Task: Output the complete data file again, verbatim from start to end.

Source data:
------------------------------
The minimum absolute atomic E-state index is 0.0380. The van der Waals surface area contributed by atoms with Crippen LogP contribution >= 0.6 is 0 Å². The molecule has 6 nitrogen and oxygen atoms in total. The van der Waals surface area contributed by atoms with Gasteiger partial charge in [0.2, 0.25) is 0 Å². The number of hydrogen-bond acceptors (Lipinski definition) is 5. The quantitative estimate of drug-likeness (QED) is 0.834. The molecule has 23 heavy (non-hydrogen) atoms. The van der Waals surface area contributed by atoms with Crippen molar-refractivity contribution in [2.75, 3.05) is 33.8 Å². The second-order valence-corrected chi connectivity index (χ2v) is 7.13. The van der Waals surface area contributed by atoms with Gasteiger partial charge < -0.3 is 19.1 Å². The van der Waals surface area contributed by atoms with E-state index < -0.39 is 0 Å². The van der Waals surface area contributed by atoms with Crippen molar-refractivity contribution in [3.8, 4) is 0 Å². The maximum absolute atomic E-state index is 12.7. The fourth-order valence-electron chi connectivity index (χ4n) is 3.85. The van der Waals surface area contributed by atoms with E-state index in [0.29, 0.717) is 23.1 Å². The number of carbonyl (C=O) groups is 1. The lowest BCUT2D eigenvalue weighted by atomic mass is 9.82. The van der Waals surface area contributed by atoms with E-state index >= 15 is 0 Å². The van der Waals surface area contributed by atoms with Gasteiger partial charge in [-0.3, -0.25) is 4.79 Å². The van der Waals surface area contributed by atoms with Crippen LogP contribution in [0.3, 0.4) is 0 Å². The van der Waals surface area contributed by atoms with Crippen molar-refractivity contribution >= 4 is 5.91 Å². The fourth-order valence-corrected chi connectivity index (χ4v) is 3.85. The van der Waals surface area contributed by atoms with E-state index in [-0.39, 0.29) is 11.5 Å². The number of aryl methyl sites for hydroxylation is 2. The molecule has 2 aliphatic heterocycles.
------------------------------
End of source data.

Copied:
The minimum absolute atomic E-state index is 0.0380. The van der Waals surface area contributed by atoms with Crippen LogP contribution >= 0.6 is 0 Å². The molecule has 6 nitrogen and oxygen atoms in total. The van der Waals surface area contributed by atoms with Gasteiger partial charge in [0.2, 0.25) is 0 Å². The number of hydrogen-bond acceptors (Lipinski definition) is 5. The quantitative estimate of drug-likeness (QED) is 0.834. The molecule has 23 heavy (non-hydrogen) atoms. The van der Waals surface area contributed by atoms with Crippen molar-refractivity contribution in [2.75, 3.05) is 33.8 Å². The second-order valence-corrected chi connectivity index (χ2v) is 7.13. The van der Waals surface area contributed by atoms with Gasteiger partial charge < -0.3 is 19.1 Å². The van der Waals surface area contributed by atoms with E-state index < -0.39 is 0 Å². The van der Waals surface area contributed by atoms with Crippen molar-refractivity contribution in [3.8, 4) is 0 Å². The maximum absolute atomic E-state index is 12.7. The fourth-order valence-electron chi connectivity index (χ4n) is 3.85. The van der Waals surface area contributed by atoms with E-state index in [0.29, 0.717) is 23.1 Å². The number of carbonyl (C=O) groups is 1. The lowest BCUT2D eigenvalue weighted by atomic mass is 9.82. The van der Waals surface area contributed by atoms with E-state index >= 15 is 0 Å². The van der Waals surface area contributed by atoms with Gasteiger partial charge in [-0.3, -0.25) is 4.79 Å². The van der Waals surface area contributed by atoms with Crippen LogP contribution in [0.3, 0.4) is 0 Å². The van der Waals surface area contributed by atoms with Crippen molar-refractivity contribution >= 4 is 5.91 Å². The fourth-order valence-corrected chi connectivity index (χ4v) is 3.85. The van der Waals surface area contributed by atoms with E-state index in [-0.39, 0.29) is 11.5 Å². The number of aryl methyl sites for hydroxylation is 2. The molecule has 2 aliphatic heterocycles.